Anyone who visited some of the most well-known sites on the Internet, including Wikipedia, Wired, Reddit, Google, Wordpress, and Tumblr last Wednesday know that January 18th was "Dark Wednesday". For those of you who missed it, all the sites above, and thousands more around the world, blacked out and restricted user access in order to raise awareness of the possible repercussions of U.S. Congress passing either PIPA (the Protect Intellectual Property Act) or SOPA (the Stop Online Piracy Act).
The Twitter-verse was abuzz with users voicing their dissent of SOPA and PIPA in 140 characters or less – some even turned to humour to make light of the situation by tweeting random #FactsWithoutWikipedia, while others dubbed their efforts as part of #OperationBlackout and an attempt to #savetheweb. More information on the popularity of hashtags used during the SOPA and PIPA protest as well as other stats and information about the January 18th protest can be found in this infographic.
SOPA and PIPA are two very similar bills that were being considered by the U.S. Congress. SOPA is the House of Representatives' version (House Bill HR. 3261) and PIPA was up for consideration by the Senate (Senate Bill S. 968). In their simplest form, SOPA and PIPA aimed to protect intellectual property and curb online privacy. For more information on SOPA, PIPA, and a brief history of American copyright law, check out this TED video of social media theorist Clay Shirky discussing "Why SOPA is a bad idea". A detailed breakdown of SOPA and what the bill actually encompasses can also be found in this article from The Verge.
Last Friday (January 20), Senator Harry Reid, who introduced PIPA to the Senate, announced that the Senate vote on PIPA, which was supposed to take place on Tuesday (January 24), has been cancelled. House Judiciary Committee Chairman Lamar Smith, who was the chief sponsor of SOPA also announced that the bill has been postponed. Although no announcements about the future of SOPA and PIPA have been made, proponents of SOPA and PIPA have indicated that an anti-piracy bill of some sort is needed. What this new anti-piracy bill looks like or whether SOPA and PIPA will simply be voted on at a later time remains to be seen.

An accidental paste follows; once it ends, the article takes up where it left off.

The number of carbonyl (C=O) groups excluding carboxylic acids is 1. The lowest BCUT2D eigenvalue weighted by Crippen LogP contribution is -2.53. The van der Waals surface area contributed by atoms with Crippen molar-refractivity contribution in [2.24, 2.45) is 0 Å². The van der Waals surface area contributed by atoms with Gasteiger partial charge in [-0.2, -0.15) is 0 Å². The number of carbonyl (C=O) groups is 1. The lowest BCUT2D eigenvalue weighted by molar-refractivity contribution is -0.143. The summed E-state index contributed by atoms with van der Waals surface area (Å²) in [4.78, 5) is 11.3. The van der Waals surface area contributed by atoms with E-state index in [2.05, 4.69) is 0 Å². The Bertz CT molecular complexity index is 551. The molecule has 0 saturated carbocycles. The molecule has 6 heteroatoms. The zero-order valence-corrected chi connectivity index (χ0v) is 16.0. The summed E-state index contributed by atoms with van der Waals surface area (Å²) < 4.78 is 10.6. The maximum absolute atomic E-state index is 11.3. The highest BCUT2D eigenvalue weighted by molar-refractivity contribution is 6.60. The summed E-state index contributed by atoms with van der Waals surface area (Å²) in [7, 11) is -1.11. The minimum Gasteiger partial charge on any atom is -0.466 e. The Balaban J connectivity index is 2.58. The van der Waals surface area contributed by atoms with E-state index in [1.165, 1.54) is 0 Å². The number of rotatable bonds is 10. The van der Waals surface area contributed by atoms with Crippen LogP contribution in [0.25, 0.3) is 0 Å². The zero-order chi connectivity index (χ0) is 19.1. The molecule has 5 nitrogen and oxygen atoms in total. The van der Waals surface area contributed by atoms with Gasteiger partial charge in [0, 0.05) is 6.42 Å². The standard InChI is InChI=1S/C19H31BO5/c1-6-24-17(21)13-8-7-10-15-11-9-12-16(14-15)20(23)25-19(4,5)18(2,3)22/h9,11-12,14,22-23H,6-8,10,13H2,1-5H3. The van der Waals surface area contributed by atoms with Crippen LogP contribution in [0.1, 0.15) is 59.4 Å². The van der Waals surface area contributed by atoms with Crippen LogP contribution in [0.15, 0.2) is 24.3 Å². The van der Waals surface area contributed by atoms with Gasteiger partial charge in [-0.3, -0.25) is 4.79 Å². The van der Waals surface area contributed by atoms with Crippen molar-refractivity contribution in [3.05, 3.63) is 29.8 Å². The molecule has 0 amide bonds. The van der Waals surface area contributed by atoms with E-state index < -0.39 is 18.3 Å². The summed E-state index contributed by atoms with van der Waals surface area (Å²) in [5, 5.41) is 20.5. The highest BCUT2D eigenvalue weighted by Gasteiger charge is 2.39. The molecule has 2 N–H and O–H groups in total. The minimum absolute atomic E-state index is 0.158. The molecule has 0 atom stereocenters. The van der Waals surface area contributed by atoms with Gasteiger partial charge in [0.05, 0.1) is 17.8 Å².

If PIPA had passed, the bill could have required ISP (Internet Service Providers) to block access to any sites that commit copyright infringement regardless of where in the world they are located. Additionally, media companies would be allowed to sue any sites accused of posting or linking to other sites that are infringing on copyright laws.
Sites like Reddit, Facebook, Tumblr, Twitter, and Wikipedia are based on a model where information is openly shared through posts and links. Even a single tweet, link, or post to a site that contains unauthorized copyrighted content could potentially result in these large social networking sites violating PIPA and open them up to a lawsuit. As a result, these social networking sites would have had to police and censor users to ensure no links were being made to sites that commit copyright infringement. Although there is no way of knowing for certain, many protests of SOPA argue that the bill could have dramatically change the way we use the Internet and various social networking sites due to the potential of mass policing and censorship.
According to Michael Geist, a law professor and the Canada Research Chair in Internet and E-commerce Law at the University of Ottawa, there are are a few ways Canadians might have been affected by SOPA and PIPA, had they passed. One of them, Geist outlines, is that SOPA treats all .com, .org, and .net domains as domestic U.S. domain names regardless of where the organization is actually based. Additionally, SOPA ignores the fact that IP (Internet Protocol) addresses are assigned regionally rather than domestically and that ARIN’s (the American Registry for Internet Numbers) territory includes not just the U.S. but also Canada and 20 Carribbean nations. In short, the U.S. could claim jurisdiction over many Canadian sites, including www.mycharityconnects.org. You can read more about how Canadians will be effected by SOPA and PIPA in Geist’s blog post "Why Canadians Should Participate in the SOPA/PIPA" protest.
Geist also warns Canadians needs to think about the Copyright Modernization Act (Bill C-11), which is Canada's fourth attempt at updating its copyright legislation and virtually a carbon copy of its predecessor, Bill C-32. Bill C-11 aims to update Canada’s copyright laws and clarify exactly what is and is not legal when it comes to copyrighted content. Both Bill C-11 and C-32 faced immense opposition from critics who claim that the prohibition of recording and copying content protected by digital locks is too harsh. Essentially, under Bill C-11, it would be legal to copy a content from one device to another - say from a CD to an iPod; however, if this content was protected by a digital lock (for example, an encrypted CD or an e-book with a digital signature), the act of copying it would become unlawful. In other words, Canadians would be unable to access legally purchased digital content from more than one device. For more information on Bill C-11 and digital locks, check out Geist's blog post on the topic.
How do you think SOPA or PIPA might have affect your organization? What about Bill C-11? Let us know in the comment section below.